Sherri Thompson, flower crew leader, has worked with Blackjack for three years and loves the time she gets to spend outdoors. Her love for the green industry began after watching a multitude of DIY landscape improvement shows. Once she realized she could take this passion and turn it into a career in horticulture, she pursued a degree at Jefferson State Community College and never looked back.

Crew members work to finish hardscaping projects. Photo: Beth Hyatt/Total Landscape CareCrew members work to finish hardscaping projects.
Photo: Beth Hyatt/Total Landscape Care

As a woman in the green industry, Thompson says she’s never felt ostracized or belittled for her gender. To be honest, she says, she’s never really even thought a thing about it.

“I don’t think of it as a man’s job or a woman’s job; it’s what I wanted to do,” says Thompson. “I’ve got limitations, but I can do what half the guys do. Everybody is kind of equal. You get help, you give help. It has nothing to do with being a woman or a man; we’re all doing the same thing.”

Masonry  

Robert Davis, hardscape division manager, has worked as a mason for over 40 years and admits that there isn’t much interest in this particular green industry field due to the high amount of physical labor involved.

“The most difficult part is that it’s hard work and it takes a long time to learn the trade in and out,” he says. “I’ve been doing it for 42 years and I’m still learning. I learn something new weekly. (When it comes to) masonry, you are always learning.”

Some of his favorite projects at Blackjack dealt with more organic aspects, such as incorporating natural elements into the overall design, and the most rewarding aspect of his line of work, he says, is knowing the amount of time, work, effort and sweat equity you invested in order to make something beautiful, powerful and lasting.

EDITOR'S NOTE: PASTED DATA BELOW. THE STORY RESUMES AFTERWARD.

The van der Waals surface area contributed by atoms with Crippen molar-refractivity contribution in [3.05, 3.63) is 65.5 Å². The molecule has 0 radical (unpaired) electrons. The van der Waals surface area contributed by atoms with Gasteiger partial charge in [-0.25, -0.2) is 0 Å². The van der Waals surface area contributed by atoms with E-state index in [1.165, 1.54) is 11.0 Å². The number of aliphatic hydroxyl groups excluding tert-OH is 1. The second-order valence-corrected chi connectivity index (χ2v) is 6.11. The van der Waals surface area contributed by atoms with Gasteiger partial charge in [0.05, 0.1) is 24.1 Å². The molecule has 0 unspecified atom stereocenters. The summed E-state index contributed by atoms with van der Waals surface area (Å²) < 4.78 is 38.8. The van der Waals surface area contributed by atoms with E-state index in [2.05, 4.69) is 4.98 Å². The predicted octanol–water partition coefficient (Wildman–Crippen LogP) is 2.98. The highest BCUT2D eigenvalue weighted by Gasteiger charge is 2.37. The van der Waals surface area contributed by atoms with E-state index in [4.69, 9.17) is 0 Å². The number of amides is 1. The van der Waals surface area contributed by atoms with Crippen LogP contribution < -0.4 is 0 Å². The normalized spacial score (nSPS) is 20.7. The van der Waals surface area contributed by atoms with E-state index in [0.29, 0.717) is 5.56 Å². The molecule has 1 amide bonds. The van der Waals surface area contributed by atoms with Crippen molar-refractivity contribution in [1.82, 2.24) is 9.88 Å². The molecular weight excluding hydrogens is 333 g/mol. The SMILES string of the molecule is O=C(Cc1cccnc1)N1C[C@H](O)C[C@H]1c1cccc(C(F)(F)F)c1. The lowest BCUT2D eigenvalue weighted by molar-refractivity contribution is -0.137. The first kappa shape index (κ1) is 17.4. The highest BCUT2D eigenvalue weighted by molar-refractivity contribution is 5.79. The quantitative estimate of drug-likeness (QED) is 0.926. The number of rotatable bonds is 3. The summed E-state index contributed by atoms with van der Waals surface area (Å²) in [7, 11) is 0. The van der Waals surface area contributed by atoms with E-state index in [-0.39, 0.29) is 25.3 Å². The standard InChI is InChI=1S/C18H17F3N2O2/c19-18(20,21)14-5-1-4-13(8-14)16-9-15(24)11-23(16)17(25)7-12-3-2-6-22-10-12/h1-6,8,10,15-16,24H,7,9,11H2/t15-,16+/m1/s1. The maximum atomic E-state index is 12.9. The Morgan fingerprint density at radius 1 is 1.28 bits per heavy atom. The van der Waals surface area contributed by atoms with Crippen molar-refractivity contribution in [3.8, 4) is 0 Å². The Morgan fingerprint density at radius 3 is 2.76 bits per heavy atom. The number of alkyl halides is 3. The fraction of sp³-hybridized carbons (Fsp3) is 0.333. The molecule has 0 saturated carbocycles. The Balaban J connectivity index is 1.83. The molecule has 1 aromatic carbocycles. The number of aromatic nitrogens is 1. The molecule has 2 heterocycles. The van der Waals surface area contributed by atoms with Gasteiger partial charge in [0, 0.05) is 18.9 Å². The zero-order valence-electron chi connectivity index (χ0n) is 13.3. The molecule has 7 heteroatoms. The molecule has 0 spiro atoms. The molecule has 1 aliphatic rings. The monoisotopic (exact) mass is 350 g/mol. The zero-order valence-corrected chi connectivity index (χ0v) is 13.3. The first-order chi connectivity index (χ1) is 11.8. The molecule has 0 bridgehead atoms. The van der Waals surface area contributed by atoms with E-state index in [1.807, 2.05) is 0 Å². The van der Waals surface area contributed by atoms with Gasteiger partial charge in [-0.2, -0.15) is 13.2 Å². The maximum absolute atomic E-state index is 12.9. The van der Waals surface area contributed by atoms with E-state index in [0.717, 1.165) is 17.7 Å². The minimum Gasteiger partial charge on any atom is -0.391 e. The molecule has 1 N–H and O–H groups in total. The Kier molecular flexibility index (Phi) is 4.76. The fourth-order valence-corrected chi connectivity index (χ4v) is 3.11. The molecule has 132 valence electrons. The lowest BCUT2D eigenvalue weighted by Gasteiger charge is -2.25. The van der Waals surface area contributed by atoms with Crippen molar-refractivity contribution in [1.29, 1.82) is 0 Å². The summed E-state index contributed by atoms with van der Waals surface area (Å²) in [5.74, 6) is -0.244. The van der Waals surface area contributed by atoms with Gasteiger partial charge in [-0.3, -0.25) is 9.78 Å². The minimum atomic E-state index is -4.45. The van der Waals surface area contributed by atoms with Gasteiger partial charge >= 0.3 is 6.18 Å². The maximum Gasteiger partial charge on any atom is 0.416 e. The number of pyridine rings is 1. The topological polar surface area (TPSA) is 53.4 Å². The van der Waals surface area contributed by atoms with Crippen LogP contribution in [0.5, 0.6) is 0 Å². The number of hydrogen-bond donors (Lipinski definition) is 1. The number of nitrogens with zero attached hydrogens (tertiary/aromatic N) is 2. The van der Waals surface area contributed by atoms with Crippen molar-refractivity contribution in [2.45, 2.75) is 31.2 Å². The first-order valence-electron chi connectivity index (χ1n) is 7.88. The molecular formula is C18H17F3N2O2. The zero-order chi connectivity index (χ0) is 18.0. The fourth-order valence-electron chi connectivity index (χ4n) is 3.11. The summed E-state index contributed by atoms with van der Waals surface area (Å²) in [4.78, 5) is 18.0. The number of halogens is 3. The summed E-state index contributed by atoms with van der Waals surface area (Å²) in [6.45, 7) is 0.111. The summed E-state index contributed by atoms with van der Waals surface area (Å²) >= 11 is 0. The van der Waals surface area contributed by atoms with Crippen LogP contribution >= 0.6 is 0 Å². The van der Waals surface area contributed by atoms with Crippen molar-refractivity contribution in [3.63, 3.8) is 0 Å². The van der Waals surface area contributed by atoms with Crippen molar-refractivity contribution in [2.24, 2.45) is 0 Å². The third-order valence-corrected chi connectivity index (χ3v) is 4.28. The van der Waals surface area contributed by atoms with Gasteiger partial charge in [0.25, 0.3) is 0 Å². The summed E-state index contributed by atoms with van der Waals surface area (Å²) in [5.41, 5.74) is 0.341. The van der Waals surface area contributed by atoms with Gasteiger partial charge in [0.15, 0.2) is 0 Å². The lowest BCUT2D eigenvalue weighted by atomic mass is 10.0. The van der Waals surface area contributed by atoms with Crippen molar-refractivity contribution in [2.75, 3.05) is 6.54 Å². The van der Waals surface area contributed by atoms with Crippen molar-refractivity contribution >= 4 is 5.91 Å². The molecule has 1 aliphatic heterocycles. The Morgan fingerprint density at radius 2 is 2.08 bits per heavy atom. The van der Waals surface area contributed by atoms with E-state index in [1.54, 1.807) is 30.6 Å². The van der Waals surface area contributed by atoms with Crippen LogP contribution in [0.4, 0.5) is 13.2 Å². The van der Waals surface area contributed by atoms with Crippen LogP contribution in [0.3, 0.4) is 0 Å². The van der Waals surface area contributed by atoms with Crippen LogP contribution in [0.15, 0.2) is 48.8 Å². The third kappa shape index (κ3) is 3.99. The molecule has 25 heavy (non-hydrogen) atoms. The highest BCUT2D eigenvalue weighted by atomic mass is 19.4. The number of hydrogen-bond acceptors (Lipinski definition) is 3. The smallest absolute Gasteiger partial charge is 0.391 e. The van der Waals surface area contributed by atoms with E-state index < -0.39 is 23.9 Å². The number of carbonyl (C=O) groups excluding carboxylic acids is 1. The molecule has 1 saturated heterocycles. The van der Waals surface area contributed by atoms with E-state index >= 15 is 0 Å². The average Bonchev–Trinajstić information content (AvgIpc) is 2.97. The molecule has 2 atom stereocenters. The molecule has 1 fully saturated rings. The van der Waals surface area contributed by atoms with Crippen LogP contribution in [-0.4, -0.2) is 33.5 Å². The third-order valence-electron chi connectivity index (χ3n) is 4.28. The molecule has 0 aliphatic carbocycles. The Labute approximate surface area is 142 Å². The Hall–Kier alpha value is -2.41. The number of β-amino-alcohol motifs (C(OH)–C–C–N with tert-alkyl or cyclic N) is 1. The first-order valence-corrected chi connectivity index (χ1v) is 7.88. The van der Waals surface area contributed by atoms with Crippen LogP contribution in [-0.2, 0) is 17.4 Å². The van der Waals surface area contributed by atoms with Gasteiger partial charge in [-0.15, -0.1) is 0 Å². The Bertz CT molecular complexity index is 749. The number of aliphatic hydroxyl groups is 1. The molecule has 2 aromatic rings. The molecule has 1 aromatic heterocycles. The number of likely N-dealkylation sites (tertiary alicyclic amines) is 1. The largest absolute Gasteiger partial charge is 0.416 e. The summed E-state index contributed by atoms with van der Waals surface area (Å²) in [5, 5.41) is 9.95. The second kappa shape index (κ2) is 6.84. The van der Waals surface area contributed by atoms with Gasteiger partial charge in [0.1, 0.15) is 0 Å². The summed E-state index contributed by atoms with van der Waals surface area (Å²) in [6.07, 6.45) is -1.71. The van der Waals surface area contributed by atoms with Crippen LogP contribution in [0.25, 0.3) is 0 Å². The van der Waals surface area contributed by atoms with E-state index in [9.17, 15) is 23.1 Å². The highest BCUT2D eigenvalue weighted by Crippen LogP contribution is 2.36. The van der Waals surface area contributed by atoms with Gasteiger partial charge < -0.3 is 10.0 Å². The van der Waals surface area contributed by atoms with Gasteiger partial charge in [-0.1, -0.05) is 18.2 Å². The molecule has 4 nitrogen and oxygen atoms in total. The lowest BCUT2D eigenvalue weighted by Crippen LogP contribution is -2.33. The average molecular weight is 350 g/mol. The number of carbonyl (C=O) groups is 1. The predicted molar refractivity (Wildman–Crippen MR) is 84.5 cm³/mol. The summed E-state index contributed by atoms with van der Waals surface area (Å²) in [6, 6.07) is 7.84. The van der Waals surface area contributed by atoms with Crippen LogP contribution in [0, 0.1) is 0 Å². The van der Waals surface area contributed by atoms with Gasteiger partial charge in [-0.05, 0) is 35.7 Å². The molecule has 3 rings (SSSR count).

Installation crew members remove trees from a site to replace them with new ones. Photo: Beth Hyatt/Total Landscape CareInstallation crew members remove trees from a site to replace them with new ones.
Photo: Beth Hyatt/Total Landscape Care

Davis notes that one of the best things he’s noticed about working at Blackjack is the ease that accompanies working closely with the landscaping crews to create these projects. Instead of acting as two separate entities, Davis says that everything is one big cohesive team moving effortlessly from one task to the other.

Davis says that there can be much knowledge gleaned from working with those outside of your area of expertise because everything works together in the process of creating these projects. He adds that it also helps put the customers at ease to know that everything is handled all by one company and nothing will get lost in translation in the hand-off process from one company to another.

“We can elevate the quality of the job and enhance the look of a job with masonry as much as the landscape can enhance the masonry,” he says. “Working as a team is really an advantage that we may have over other companies because we can offer so much more, and I think a lot of people realize that.”

Check back tomorrow for part 3 of this series, where we’ll take a look at what pain points the company has experienced, how Blackjack handles reviews and feedback and what the company goals are for the future.